Healthcare should take to heart the first rule of user experience: give the users what they want.
With the upcoming buyout of Aetna by the retail pharmacy chain CVS, changing the patient experience is the talk of the town. The vertical integration of payer, provider, and retail opens up a lot of possibilities, but it also reveals a boatload of potential pitfalls.
Luckily, healthcare isn’t the first industry that has set out to improve its experience, and it certainly won’t be the last. That means there’s a wealth of examples to draw from — and surprisingly, one of the most relevant may be from the world of software.
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From the iPhone to Amazon Echo, the last decade has seen an explosion in easy-to-use and approachable digital experiences. And when it comes to improving the patient experience, the world of software UX just might hold the key to success.
What is patient experience?
If you’re not in software development or design, you might not be familiar with the terms user experience (UX) or customer experience (CX). UX is shorthand for the sum total of the interactions a user has with a piece of software. For an ecommerce site, that might mean signing up, browsing merchandise, placing an order, and getting a confirmation email.
CX is the same thing, but expanded to cover your whole business. It encompasses everything that UX does, but also delves into questions like:
- How do customers find your business?
- How do they know what you sell?
- How do you explain the costs?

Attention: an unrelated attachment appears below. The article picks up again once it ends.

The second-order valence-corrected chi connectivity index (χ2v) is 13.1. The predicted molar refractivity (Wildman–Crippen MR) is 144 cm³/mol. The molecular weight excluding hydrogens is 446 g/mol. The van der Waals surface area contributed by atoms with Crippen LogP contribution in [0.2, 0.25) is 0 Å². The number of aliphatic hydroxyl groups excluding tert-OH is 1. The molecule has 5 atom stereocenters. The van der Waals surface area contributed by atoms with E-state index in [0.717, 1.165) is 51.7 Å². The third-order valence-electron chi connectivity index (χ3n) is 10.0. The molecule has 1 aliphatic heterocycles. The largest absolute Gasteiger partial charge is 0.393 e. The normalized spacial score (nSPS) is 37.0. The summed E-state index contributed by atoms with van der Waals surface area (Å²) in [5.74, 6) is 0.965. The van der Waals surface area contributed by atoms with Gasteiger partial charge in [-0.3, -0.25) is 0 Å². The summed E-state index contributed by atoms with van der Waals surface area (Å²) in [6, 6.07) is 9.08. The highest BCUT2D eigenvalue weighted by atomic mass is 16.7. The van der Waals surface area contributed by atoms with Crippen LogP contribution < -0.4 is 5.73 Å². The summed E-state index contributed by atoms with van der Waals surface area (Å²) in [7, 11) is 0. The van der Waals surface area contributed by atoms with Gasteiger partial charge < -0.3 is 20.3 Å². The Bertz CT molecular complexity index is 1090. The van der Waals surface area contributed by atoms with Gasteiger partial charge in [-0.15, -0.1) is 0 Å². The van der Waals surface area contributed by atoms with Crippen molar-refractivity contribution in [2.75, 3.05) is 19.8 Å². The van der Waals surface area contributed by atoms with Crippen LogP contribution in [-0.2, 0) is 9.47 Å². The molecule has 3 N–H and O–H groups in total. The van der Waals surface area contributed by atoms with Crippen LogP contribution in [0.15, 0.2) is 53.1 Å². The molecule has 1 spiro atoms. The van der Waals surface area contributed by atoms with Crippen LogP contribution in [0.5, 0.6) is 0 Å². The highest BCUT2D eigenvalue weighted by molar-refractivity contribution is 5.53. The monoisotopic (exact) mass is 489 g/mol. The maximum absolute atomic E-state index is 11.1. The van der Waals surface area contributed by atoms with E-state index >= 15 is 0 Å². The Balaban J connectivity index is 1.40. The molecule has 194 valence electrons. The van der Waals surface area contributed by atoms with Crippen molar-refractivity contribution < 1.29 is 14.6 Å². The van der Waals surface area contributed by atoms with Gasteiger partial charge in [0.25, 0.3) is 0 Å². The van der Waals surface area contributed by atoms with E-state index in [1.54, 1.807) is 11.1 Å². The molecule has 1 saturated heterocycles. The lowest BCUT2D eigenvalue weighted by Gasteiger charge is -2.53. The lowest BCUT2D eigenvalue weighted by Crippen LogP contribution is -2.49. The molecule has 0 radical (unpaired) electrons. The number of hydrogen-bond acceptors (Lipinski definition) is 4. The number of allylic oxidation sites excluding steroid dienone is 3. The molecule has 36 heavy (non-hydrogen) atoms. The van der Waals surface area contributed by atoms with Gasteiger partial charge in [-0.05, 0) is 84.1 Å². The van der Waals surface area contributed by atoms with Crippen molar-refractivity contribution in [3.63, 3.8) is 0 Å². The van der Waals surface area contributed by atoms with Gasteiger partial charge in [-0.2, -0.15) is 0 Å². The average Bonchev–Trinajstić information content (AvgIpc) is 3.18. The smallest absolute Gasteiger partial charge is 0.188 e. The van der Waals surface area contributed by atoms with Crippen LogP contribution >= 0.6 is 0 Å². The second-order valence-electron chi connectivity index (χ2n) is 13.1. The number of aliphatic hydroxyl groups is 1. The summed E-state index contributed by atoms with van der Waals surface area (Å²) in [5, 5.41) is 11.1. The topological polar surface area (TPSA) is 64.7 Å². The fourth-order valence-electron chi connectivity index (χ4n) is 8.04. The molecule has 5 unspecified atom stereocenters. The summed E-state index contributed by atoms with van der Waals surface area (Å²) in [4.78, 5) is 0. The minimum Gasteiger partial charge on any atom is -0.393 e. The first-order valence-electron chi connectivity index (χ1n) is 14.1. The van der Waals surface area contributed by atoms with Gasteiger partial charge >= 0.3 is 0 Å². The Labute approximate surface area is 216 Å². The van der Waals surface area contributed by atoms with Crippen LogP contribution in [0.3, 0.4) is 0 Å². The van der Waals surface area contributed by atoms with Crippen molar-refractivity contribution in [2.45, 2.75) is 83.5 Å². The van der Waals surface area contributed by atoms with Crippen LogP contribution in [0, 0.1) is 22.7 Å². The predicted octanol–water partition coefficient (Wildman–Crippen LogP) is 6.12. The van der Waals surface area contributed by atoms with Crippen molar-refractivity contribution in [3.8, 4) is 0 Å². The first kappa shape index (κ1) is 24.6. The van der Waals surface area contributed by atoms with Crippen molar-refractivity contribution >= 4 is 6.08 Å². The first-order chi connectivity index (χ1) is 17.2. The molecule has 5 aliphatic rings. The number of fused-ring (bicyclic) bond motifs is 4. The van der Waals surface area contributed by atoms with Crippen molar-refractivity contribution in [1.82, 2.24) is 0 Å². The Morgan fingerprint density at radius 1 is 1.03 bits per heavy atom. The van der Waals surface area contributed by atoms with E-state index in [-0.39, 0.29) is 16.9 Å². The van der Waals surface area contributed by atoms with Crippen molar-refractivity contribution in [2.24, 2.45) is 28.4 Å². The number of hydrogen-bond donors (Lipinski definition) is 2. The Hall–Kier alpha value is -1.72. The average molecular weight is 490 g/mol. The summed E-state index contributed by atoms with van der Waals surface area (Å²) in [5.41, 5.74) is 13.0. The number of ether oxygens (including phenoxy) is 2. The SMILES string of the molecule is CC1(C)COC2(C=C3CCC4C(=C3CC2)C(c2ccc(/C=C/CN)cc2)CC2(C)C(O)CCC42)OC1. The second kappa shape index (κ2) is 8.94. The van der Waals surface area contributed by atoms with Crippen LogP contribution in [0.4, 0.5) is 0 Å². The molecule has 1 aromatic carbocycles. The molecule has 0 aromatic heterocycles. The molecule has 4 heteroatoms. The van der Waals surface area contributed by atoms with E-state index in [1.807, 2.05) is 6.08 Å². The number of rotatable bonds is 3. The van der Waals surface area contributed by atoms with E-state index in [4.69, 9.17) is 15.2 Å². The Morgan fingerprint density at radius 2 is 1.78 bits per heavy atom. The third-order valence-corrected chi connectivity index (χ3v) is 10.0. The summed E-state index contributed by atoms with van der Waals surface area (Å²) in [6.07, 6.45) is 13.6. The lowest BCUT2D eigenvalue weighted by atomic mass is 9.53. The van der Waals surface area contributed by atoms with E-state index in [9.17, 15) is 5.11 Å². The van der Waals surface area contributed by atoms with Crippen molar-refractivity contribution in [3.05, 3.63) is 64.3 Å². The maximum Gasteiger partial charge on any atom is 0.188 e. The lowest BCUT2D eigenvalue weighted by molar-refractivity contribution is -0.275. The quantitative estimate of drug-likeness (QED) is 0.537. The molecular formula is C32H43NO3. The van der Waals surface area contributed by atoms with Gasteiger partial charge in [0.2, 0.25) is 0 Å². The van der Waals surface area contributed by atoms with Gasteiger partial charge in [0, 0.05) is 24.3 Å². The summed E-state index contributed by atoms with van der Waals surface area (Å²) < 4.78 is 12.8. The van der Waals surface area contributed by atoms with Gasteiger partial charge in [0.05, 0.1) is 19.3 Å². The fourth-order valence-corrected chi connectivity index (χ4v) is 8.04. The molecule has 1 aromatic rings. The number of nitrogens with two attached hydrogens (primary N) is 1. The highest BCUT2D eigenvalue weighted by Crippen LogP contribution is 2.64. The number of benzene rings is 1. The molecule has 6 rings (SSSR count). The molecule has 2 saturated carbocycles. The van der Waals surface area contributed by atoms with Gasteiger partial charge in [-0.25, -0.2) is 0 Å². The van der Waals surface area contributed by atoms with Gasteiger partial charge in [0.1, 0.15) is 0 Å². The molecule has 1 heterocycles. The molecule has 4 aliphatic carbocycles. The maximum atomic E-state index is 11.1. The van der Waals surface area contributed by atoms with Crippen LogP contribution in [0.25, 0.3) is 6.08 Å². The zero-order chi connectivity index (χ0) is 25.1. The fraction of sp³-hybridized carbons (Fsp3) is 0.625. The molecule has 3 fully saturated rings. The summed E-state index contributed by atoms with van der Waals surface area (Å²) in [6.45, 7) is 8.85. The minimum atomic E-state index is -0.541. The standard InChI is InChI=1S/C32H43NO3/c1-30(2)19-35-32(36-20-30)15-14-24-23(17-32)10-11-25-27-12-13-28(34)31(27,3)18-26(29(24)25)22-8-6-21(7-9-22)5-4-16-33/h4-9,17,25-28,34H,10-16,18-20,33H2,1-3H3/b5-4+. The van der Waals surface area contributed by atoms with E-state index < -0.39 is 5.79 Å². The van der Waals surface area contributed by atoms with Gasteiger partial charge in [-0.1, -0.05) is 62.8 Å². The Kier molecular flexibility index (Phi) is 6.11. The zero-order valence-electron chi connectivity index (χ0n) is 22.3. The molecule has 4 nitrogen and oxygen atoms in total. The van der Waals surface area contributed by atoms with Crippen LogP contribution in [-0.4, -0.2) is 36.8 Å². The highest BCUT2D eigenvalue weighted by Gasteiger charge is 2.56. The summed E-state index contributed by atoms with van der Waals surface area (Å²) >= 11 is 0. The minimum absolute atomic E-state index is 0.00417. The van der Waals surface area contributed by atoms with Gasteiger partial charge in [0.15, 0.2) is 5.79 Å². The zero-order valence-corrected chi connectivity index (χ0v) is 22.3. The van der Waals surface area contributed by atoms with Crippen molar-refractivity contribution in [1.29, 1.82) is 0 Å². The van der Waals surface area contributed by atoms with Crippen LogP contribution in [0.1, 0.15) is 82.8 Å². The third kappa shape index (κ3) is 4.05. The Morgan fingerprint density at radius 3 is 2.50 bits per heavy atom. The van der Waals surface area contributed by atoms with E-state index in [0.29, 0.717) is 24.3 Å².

- How do they pay, and what do they do if they have a problem?
Patient experience takes those same concepts and applies them to healthcare. How do you book an appointment? What are you expected to do when you show up and after you leave? How do you share medical info from doctor to doctor? How do you find out how much you owe and what happens when you try to pay?
It’s all part of patient experience — and as anyone who’s ever been to a doctor can tell you, it ain’t great.
The patient experience epidemic
Let’s make one thing perfectly clear: Good patient experience isn’t a nice-to-have, it’s a must-have. (At least, it is if you want people to be healthy.)
Why is it so important? Well, it all comes down to something called health literacy.
Health literacy is your ability to understand what a healthcare provider tells you and what you’re supposed to do about it. It’s also one of the most significant social determinants of health — non-medical factors that are strong predictors of overall health, like income, education, language, and cultural background. (They’re also closely linked to chronic conditions like diabetes and heart disease.)
Health literacy covers a ton of things, from knowing what it means to eat healthy to understanding what happens to your health insurance if you leave your job. And it’s just as influential as your weight and age in determining how healthy you are.
Unsurprisingly, the more complex our healthcare system is – from opt-ins to billing to patient portals – the higher the bar for health literacy becomes, and the more likely people are to get sick as a result. With chronic conditions accounting for over $1 trillion a year in healthcare spending, that’s no laughing matter.
Reducing patient friction
Imagine for a second that there was a magical app that could keep you healthy. Let’s call it B-Well. All you have to do is click a button every so often, and B-Well keeps you well. That’s it. Open the app, click the button, and you stay healthy.
In UX, there’s a concept called friction. Friction is any interaction or requirement that prevents a user from achieving their goals – needing to log in, for instance, or having seven menus to click through before you can place an order (or, say, click a stay-healthy button). As friction goes up, users stop using your product – or they use it less, or don’t use certain features.